WQED The Great Ride: Landmarks Along the Trail

WQED to Premiere “The Great Ride: Landmarks Along the Trail”

By Bryan Perry |

WQED is back with more exploration of the Great Allegheny Passage, with the premiere broadcast of The Great Ride: Landmarks Along the Trail on Thursday, June 16, on WQED-TV. The documentary will also be available at www.wqed.org/ride or the PBS Video App. Prior to its TV premiere, WQED invites you to attend one of three exclusive free trail town screening events. The one-hour documentary will be screened, followed by a panel discussion and question and answer session led by WQED Producer Beth Dolinar, key members of the production team, and Great Allegheny Passage representatives and volunteers. These free screening events are Tuesday, June 7, at 6:30 pm, at The Pump House in Munhall, Thursday, June 9, at 6:30 pm at Tissue Farm in Confluence, and Friday, June 10, at 7:00 pm at The Palace Theater in Frostburg. Register for one of these free in-person screenings today at www.wqed.org/ride!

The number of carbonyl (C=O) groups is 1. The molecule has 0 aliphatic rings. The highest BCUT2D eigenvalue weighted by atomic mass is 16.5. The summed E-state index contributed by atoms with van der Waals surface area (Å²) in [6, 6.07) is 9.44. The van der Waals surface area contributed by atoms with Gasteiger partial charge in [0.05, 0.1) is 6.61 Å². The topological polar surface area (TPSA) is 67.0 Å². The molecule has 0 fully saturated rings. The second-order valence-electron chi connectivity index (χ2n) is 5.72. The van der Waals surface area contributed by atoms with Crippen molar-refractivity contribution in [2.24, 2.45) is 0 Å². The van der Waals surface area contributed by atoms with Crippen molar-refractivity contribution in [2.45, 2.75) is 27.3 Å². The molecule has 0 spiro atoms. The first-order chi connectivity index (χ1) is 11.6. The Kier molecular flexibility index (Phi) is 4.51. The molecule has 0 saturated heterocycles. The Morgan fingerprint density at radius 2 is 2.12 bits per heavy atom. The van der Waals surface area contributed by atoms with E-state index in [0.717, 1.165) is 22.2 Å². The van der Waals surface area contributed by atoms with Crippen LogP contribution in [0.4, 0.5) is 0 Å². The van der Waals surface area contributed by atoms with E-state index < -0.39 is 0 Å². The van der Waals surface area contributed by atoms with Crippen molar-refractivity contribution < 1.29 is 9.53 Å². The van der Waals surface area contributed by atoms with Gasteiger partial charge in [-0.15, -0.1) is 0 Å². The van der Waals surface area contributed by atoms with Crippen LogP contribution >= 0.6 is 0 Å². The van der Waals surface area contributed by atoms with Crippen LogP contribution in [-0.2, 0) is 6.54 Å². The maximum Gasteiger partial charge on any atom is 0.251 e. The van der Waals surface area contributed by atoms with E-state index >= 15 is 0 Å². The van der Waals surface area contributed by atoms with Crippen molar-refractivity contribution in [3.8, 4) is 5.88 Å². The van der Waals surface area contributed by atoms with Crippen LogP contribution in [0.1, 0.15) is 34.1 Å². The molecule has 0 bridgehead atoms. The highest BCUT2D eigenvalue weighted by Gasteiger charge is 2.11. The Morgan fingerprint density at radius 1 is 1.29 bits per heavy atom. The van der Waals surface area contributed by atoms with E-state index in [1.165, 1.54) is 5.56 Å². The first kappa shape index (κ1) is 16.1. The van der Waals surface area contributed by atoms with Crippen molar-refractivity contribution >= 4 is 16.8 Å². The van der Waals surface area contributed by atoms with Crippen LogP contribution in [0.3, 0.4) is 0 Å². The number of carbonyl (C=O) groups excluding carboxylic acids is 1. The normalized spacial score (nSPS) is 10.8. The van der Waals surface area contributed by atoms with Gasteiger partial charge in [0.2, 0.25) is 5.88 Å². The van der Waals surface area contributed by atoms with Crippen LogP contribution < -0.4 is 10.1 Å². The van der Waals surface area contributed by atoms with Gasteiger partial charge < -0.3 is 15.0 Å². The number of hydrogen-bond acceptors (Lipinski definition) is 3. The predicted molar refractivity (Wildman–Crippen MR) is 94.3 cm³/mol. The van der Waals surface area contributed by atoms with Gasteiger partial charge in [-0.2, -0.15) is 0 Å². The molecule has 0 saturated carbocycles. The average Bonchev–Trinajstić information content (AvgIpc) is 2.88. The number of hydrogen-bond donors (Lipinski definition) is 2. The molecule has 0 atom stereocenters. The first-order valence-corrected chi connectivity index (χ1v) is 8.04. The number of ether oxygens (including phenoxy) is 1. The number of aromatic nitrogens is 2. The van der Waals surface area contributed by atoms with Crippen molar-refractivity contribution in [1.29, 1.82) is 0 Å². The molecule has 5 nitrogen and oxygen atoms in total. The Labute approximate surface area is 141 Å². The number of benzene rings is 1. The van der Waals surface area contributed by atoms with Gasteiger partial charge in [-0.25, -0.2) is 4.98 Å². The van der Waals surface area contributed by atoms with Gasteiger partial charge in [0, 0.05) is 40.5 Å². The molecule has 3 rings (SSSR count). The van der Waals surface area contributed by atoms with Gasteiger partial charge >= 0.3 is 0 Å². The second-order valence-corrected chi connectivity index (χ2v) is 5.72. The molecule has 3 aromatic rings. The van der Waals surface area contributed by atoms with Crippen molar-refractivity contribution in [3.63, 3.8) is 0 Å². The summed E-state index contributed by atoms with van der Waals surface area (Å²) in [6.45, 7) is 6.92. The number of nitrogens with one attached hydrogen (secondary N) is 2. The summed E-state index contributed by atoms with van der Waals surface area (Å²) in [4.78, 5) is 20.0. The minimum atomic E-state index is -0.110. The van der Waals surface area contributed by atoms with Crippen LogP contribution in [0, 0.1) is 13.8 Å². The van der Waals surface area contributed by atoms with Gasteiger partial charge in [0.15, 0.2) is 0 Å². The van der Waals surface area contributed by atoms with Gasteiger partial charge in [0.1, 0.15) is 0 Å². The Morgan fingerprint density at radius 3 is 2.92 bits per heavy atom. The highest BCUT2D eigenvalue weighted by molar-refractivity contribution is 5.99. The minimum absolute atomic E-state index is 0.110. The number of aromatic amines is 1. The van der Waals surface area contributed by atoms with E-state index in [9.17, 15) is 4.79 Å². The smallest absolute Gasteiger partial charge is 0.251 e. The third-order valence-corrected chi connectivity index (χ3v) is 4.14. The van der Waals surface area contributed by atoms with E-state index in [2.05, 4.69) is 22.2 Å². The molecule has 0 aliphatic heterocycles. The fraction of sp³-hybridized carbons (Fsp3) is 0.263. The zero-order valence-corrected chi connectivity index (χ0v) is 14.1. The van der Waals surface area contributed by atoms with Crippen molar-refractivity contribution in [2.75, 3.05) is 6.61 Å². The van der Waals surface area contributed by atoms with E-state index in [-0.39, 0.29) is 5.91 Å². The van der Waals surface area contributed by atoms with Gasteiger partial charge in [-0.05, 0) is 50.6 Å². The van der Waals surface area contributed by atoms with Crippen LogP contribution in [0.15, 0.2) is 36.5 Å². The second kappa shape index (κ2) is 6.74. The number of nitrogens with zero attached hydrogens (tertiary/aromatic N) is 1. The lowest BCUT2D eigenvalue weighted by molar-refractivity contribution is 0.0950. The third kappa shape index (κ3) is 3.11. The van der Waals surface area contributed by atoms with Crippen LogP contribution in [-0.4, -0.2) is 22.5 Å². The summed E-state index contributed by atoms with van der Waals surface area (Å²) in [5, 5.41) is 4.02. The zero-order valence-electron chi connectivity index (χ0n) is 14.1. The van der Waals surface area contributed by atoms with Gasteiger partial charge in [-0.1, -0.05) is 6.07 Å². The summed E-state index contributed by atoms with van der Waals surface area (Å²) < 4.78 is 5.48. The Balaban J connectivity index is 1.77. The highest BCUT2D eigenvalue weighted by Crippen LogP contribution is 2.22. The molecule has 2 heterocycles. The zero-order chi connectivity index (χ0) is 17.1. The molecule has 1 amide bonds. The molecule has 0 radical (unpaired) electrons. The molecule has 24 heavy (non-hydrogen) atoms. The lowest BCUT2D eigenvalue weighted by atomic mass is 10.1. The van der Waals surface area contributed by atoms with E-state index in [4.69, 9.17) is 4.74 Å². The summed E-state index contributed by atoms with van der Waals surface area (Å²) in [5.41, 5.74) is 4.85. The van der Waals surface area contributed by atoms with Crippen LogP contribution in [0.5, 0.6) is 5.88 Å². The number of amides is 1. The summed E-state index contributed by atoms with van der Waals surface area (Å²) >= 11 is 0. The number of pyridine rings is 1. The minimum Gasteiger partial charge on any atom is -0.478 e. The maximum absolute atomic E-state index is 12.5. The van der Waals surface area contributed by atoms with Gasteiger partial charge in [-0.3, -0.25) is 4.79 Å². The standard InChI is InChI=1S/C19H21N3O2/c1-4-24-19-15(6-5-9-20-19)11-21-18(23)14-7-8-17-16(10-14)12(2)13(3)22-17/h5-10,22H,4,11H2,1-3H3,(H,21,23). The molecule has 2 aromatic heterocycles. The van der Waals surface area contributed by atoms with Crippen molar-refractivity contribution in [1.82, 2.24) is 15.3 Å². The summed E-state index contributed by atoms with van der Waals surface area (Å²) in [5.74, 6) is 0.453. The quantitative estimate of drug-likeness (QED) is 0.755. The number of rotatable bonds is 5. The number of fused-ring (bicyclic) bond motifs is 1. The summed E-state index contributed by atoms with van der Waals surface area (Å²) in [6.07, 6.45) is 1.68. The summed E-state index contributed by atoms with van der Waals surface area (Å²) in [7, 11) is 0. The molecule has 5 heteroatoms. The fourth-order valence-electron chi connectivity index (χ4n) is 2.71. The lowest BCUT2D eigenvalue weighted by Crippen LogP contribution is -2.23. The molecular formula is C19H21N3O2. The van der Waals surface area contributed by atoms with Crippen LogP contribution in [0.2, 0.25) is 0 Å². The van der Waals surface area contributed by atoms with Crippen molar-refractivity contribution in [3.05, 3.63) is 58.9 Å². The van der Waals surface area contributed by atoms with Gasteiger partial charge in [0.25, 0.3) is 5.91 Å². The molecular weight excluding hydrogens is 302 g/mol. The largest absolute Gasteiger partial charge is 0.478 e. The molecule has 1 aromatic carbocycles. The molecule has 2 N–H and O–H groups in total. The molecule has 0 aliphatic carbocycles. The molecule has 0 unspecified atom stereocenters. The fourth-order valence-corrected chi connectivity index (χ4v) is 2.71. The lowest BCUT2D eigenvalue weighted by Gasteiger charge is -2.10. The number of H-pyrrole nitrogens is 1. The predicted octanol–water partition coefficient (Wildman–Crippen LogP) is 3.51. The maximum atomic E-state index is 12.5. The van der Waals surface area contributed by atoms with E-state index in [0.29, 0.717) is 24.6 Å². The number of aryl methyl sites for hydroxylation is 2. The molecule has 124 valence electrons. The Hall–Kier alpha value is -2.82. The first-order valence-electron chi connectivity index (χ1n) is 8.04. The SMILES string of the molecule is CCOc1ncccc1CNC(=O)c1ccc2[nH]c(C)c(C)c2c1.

The Great Ride: Landmarks Along the Trail focuses on the 150-mile Great Allegheny Passage, beginning in Downtown Pittsburgh, and ending in Cumberland. In the new 2022 program, bikers and hikers get a more personal, up-close look as the producers identify key landmarks on the trail, exploring the significance, history, and appeal of each stop. In-depth story segments include: Point State Park’s majestic fountain; Kennywood Park, where its roller coasters nearly touch the trail; nature reserve Dead Man’s Hollow; historically-significant Dravo Cemetery; Darr Mine Disaster memorial site; Eastern Continental Divide watershed; breathtaking Salisbury Viaduct; Big Savage Tunnel; the Boy and Mule Statue that greets bikers in Cumberland, and many more treasures along the way.

The Great Ride: Landmarks Along the Trail is a sequel to WQED’s The Great Ride, which premiered in March 2018 with an exploration of one of America’s most treasured biking destinations. The documentary and accompanying online vignettes covered the
entire 333-miles of the Great Allegheny Passage and the adjoining C&O Canal Towpath; the documentary was
also recognized with a Mid-Atlantic Emmy® Award.